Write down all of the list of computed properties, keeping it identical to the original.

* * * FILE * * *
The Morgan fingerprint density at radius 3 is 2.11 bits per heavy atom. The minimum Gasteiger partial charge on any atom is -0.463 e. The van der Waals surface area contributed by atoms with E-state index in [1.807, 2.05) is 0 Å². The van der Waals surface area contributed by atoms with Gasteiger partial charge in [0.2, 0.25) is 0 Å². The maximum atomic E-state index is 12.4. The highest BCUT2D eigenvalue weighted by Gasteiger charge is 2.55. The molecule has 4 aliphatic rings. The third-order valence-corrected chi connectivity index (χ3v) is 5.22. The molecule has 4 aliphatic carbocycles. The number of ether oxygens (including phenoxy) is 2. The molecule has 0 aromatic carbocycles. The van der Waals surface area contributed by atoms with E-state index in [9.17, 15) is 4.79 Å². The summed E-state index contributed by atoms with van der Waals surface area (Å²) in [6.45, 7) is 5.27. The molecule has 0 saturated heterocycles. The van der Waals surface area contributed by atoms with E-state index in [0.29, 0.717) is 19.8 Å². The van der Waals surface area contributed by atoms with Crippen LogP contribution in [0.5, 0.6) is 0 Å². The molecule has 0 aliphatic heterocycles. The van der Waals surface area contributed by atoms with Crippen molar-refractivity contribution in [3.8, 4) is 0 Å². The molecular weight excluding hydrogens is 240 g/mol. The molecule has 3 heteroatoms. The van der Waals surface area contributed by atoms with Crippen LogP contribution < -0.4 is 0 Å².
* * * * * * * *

The Morgan fingerprint density at radius 3 is 2.11 bits per heavy atom. The minimum Gasteiger partial charge on any atom is -0.463 e. The van der Waals surface area contributed by atoms with E-state index in [1.807, 2.05) is 0 Å². The van der Waals surface area contributed by atoms with Gasteiger partial charge in [0.2, 0.25) is 0 Å². The maximum atomic E-state index is 12.4. The highest BCUT2D eigenvalue weighted by Gasteiger charge is 2.55. The molecule has 4 aliphatic rings. The third-order valence-corrected chi connectivity index (χ3v) is 5.22. The molecule has 4 aliphatic carbocycles. The number of ether oxygens (including phenoxy) is 2. The molecule has 0 aromatic carbocycles. The van der Waals surface area contributed by atoms with E-state index in [9.17, 15) is 4.79 Å². The summed E-state index contributed by atoms with van der Waals surface area (Å²) in [6.45, 7) is 5.27. The molecule has 0 saturated heterocycles. The van der Waals surface area contributed by atoms with E-state index in [0.29, 0.717) is 19.8 Å². The van der Waals surface area contributed by atoms with Crippen LogP contribution in [0.5, 0.6) is 0 Å². The molecule has 0 aliphatic heterocycles. The van der Waals surface area contributed by atoms with Crippen molar-refractivity contribution in [3.8, 4) is 0 Å². The molecular weight excluding hydrogens is 240 g/mol. The molecule has 3 heteroatoms. The van der Waals surface area contributed by atoms with Crippen LogP contribution < -0.4 is 0 Å².